Sat. Jul 20th, 2024


Austria, a largely mountainous country, is diverse with its many natural habitats, from typical forests to dry grassland patches and rugged mountains.

These habitats provide a home for vast wildlife to thrive, which many environmentalists consider good and conservative.

But not all these animals are as friendly as they might appear. Deadly creatures also inhabit the European country.

The most dangerous animals in Austria that can easily snap life out of you include the wild boar, Eurasian brown bear, poisonous spiders, venomous snakes, etc., and you should take extra precautions.

This article looks extensively into 13 of Austria’s deadliest animals you should avoid, and safety tips for exploring wildlife in the area.

What are the Most Dangerous Animals in Austria

1. Eurasian Brown Bear

Eur asian Brown Bear (Ursus arctos arctos) in the Wild


This specie of bear is commonly called the common brown bear or the European brown bear. It is a sub-species of the brown bear.

It has dense brown fur and a round head with a body weight that depends on its habitat. It has long claws on its paw.

They are dangerous because they have the potential to kill a person. Although encounters are rare, you wouldn’t want to experience a scuffle with this powerful animal.

Attacks usually happen when they feel threatened or attacked. Trying to feed or touch a Eurasian brown bear is a bad idea, do not try it.

2. Common Viper

Common Viper (Sus scrofa)

The common viper, also called the common European adder, is most prevalent in central and eastern Europe and Asia.

They are solidarity animals, occasionally seen with mates during hibernation or breeding periods.

They are venomous, and their bite results in a sharp pain followed a moment later by swelling.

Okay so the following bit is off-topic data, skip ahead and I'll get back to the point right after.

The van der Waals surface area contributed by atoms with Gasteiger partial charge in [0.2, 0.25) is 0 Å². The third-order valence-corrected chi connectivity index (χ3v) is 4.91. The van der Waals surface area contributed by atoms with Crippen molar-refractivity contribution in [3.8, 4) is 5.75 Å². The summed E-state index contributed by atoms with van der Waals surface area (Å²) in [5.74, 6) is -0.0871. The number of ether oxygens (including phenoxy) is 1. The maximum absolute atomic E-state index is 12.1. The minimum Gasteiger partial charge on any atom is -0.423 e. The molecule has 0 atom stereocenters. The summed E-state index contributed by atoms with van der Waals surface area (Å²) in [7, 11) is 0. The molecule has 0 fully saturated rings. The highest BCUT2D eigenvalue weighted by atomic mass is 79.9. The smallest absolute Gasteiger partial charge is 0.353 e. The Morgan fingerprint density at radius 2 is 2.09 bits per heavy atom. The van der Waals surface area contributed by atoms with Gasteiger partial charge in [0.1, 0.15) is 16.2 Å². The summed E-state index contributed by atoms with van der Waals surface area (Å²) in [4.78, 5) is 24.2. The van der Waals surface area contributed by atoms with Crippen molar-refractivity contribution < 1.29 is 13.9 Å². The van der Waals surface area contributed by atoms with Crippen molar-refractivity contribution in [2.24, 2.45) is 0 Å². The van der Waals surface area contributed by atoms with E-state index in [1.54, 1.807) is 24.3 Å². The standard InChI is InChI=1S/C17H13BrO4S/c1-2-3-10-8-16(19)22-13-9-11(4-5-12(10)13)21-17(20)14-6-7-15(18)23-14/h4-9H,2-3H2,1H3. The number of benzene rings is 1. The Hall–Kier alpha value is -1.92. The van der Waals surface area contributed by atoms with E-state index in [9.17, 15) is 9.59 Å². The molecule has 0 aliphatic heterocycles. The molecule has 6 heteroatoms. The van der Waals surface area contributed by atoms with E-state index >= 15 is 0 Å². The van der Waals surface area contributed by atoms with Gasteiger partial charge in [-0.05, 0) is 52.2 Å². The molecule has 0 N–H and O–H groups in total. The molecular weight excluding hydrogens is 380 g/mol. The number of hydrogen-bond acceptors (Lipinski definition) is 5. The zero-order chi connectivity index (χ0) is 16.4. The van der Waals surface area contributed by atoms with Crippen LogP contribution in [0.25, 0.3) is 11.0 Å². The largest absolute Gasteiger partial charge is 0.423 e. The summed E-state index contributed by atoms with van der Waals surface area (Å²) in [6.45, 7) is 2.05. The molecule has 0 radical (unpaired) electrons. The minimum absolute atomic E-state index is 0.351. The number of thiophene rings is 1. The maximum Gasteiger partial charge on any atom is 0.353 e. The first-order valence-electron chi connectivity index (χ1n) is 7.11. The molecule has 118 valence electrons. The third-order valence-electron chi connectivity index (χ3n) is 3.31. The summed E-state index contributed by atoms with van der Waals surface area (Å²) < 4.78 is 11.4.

They are not usually aggressive but are rather timid; avoid trying to handle or step on them.

When they feel threatened, they turn the upper part of their body to an S-shape in anticipation of a strike. If bitten, seek medical help immediately.

3. Wild Boar

Wild Boar (Sus scrofa)

The wild boar is the ancestor of the contemporary domesticated pig. Its natural habitat is extensive, spreading evenly across European forests, Asia, and the western part of North Africa.

They are swift runners and can swim quite well too.

They are dangerous because they are highly territorial and will attack humans that trespass into their habitat.

In 2017 the U.k. ambassador to Austria recounted his experience with this wild beast as terrifying after accidentally entering its territory.

They possess long, hard tusk, which they use to cause injury to victims during their attacks.

Also, due to their dirty nature, they typically carry germs, viruses, and diseases.

4. Nose-horned Viper

Nose-horned Viper (Vipera ammodytes) Close Up View on Rock

The nose-horned viper is common in southern Europe and found in south Austria. It enjoys staying in Rocky habitats.

The males are distinguished from the females by a V- marking behind their heads.

Being one of the most venomous snakes in Europe, research has also shown that its bite can still cause death even after receiving anti-venom.

Among all the European vipers, this specie is considered the most dangerous due to its very potent venom.

A bite usually leads to rapid pain, swelling, and discoloration. Despite this, they rarely bite except when provoked and are hardly aggressive.

Please do not pick them up in Austria; that could be a recipe for disaster.

5. Wolves

Gray Wolf Exploring

Wolves are members of the Canidae family and are close relatives of the coyotes and the golden jackal. They are renowned for howling.

Though expatriated from Austria in the early 19th century, they have made appearances within the Austrian border.

Wolves are aggressive and are stressed by human presence due to their highly territorial nature. When provoked, they might attack by inflicting quick bites.